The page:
Working Paper 95
Setting off the Dominoes: A Theory of Change for Scaled Interdisciplinarity at a Joint Venture Liberal Arts and Sciences University in China
Published July 2023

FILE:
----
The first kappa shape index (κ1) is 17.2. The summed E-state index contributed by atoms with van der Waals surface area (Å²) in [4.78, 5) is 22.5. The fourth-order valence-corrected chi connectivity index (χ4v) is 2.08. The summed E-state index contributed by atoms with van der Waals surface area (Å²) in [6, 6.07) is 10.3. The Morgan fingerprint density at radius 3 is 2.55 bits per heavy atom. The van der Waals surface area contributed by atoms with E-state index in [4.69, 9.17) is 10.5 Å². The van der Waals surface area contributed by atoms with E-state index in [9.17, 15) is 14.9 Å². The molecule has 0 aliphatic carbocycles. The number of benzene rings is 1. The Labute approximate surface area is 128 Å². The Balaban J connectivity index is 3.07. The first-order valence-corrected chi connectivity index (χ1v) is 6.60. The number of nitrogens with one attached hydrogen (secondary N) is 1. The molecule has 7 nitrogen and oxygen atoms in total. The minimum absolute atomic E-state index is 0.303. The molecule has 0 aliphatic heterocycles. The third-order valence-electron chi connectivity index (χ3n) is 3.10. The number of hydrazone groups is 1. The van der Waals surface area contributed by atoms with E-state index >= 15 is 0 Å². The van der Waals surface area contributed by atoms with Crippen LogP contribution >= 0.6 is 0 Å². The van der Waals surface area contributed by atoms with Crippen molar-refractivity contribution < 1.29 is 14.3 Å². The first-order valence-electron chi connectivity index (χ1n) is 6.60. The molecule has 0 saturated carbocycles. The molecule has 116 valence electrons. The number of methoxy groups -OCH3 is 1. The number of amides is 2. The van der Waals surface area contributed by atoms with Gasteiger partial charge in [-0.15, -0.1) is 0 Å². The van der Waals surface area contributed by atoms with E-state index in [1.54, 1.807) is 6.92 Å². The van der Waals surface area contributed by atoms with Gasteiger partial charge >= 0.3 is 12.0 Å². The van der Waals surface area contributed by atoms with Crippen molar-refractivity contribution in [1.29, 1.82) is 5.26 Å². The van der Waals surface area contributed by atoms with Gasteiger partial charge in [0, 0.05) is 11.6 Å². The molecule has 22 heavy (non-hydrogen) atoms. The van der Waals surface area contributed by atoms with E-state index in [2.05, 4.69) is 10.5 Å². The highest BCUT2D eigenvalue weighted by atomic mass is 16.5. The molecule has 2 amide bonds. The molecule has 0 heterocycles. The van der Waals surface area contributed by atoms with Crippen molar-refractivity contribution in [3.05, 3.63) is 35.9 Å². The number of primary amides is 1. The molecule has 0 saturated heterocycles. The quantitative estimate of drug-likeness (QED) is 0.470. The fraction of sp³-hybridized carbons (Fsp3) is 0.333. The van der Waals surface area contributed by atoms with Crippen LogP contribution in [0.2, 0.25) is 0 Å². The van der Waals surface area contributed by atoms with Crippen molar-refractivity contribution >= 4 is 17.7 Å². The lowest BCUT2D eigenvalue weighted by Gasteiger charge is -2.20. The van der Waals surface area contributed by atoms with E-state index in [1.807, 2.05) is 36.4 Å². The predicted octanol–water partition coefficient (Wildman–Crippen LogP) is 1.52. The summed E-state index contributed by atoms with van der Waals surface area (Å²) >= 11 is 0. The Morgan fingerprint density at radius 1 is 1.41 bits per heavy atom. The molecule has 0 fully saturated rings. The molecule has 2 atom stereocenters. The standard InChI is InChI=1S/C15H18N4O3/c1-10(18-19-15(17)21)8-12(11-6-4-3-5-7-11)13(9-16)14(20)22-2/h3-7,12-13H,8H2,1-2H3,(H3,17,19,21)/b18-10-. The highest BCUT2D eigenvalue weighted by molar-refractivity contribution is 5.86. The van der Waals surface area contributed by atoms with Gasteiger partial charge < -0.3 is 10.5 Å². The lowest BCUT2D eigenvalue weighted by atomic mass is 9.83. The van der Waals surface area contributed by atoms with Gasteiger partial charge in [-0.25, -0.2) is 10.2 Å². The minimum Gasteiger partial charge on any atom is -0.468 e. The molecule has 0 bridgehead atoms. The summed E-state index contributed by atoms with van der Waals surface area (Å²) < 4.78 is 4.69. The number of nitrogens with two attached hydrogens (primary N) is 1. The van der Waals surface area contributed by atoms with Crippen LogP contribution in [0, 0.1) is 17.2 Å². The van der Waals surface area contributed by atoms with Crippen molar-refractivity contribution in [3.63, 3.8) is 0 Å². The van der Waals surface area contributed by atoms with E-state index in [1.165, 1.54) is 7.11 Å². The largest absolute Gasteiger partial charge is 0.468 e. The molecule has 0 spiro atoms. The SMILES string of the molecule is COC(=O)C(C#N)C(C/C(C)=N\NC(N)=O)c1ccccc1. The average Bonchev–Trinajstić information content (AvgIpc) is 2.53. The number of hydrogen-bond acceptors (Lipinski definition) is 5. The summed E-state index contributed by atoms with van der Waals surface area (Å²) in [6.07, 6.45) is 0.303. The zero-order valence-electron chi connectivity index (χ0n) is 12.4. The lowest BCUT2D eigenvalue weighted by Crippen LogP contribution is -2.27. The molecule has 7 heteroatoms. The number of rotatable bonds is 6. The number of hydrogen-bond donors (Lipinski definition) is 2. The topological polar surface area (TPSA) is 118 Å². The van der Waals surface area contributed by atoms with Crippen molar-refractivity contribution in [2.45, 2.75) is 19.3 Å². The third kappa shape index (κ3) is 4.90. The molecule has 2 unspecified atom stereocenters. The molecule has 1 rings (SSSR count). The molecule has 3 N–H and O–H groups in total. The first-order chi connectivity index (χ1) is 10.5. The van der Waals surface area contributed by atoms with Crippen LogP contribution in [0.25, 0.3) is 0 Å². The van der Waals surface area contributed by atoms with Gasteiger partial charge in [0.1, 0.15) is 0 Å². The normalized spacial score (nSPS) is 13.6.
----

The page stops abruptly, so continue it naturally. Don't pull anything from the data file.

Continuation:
Despite a key feature of the Fourth Industrial Revolution and a core strength of liberal arts and sciences education, interdisciplinarity is also a noisy buzzword which does not always make sense from an operational point of view. Traditional interdisciplinary fields take it for granted like fish in the water while, somewhere else, people keep a distance with questions. Promoting interdisciplinarity faces additional boundary challenges due to strong gravitational forces that are national, historical, and increasingly from between college and workplace. For a higher education institution whose vision for robust interdisciplinarity is rooted across these boundaries, it is not enough to set up a curriculum, hoping that the train of interdisciplinarity will roar on once and for all. In reality, it may take a higher magnitude of interdisciplinarity and constant enabling mechanisms to balance out certain gravitational forces, such as the pro-STEM and pro-exam tendencies in Chinese higher education. This study surveyed the inaugural undergraduate class and faculty of an emerging Duke Kunshan University (DKU) in China to propose a theory of change for scaled interdisciplinarity. The resulting theory of change elaborates on an actionable definition of interdisciplinarity using a vocabulary common to college and workplace, a mobility lens for measuring and leveraging different and especially higher magnitudes of interdisciplinarity, and a linchpin mechanism for energizing this mobility so that interdisciplinarity is more entwined with other institutional facets of teaching, learning, and research.